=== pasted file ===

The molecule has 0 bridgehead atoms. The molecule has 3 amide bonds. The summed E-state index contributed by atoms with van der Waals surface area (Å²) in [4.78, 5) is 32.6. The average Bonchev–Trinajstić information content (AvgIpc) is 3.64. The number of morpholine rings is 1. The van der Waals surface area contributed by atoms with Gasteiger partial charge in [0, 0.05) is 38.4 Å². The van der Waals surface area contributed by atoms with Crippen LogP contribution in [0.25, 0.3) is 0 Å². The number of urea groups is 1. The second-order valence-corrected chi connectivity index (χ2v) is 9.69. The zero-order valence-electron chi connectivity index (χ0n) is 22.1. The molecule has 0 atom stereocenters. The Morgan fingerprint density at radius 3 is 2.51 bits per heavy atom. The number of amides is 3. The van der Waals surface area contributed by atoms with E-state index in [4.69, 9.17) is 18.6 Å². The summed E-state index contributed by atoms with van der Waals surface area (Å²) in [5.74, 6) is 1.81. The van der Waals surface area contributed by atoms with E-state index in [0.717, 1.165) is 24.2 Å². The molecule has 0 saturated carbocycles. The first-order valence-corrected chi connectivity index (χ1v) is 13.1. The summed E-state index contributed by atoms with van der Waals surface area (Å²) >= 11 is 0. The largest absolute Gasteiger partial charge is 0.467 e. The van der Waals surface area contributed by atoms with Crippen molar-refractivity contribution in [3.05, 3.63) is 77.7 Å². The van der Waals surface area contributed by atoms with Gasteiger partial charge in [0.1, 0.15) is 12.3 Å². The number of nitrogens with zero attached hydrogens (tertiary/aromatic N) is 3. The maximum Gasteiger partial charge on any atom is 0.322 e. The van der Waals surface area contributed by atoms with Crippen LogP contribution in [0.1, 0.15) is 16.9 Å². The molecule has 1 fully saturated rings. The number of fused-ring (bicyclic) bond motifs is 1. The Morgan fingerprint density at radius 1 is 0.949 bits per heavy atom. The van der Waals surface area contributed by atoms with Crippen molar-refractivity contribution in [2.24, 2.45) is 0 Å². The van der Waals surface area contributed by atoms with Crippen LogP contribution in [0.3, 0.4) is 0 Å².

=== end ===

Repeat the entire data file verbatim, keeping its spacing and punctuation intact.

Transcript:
The molecule has 0 bridgehead atoms. The molecule has 3 amide bonds. The summed E-state index contributed by atoms with van der Waals surface area (Å²) in [4.78, 5) is 32.6. The average Bonchev–Trinajstić information content (AvgIpc) is 3.64. The number of morpholine rings is 1. The van der Waals surface area contributed by atoms with Gasteiger partial charge in [0, 0.05) is 38.4 Å². The van der Waals surface area contributed by atoms with Crippen LogP contribution in [0.25, 0.3) is 0 Å². The number of urea groups is 1. The second-order valence-corrected chi connectivity index (χ2v) is 9.69. The zero-order valence-electron chi connectivity index (χ0n) is 22.1. The molecule has 0 atom stereocenters. The Morgan fingerprint density at radius 3 is 2.51 bits per heavy atom. The number of amides is 3. The van der Waals surface area contributed by atoms with E-state index in [4.69, 9.17) is 18.6 Å². The summed E-state index contributed by atoms with van der Waals surface area (Å²) in [5.74, 6) is 1.81. The van der Waals surface area contributed by atoms with E-state index in [0.717, 1.165) is 24.2 Å². The molecule has 0 saturated carbocycles. The first-order valence-corrected chi connectivity index (χ1v) is 13.1. The summed E-state index contributed by atoms with van der Waals surface area (Å²) >= 11 is 0. The largest absolute Gasteiger partial charge is 0.467 e. The van der Waals surface area contributed by atoms with Crippen molar-refractivity contribution in [3.05, 3.63) is 77.7 Å². The van der Waals surface area contributed by atoms with Gasteiger partial charge in [0.1, 0.15) is 12.3 Å². The number of nitrogens with zero attached hydrogens (tertiary/aromatic N) is 3. The maximum Gasteiger partial charge on any atom is 0.322 e. The van der Waals surface area contributed by atoms with Crippen LogP contribution in [0.1, 0.15) is 16.9 Å². The molecule has 1 fully saturated rings. The number of fused-ring (bicyclic) bond motifs is 1. The Morgan fingerprint density at radius 1 is 0.949 bits per heavy atom. The van der Waals surface area contributed by atoms with Crippen molar-refractivity contribution in [2.24, 2.45) is 0 Å². The van der Waals surface area contributed by atoms with Crippen LogP contribution in [0.3, 0.4) is 0 Å².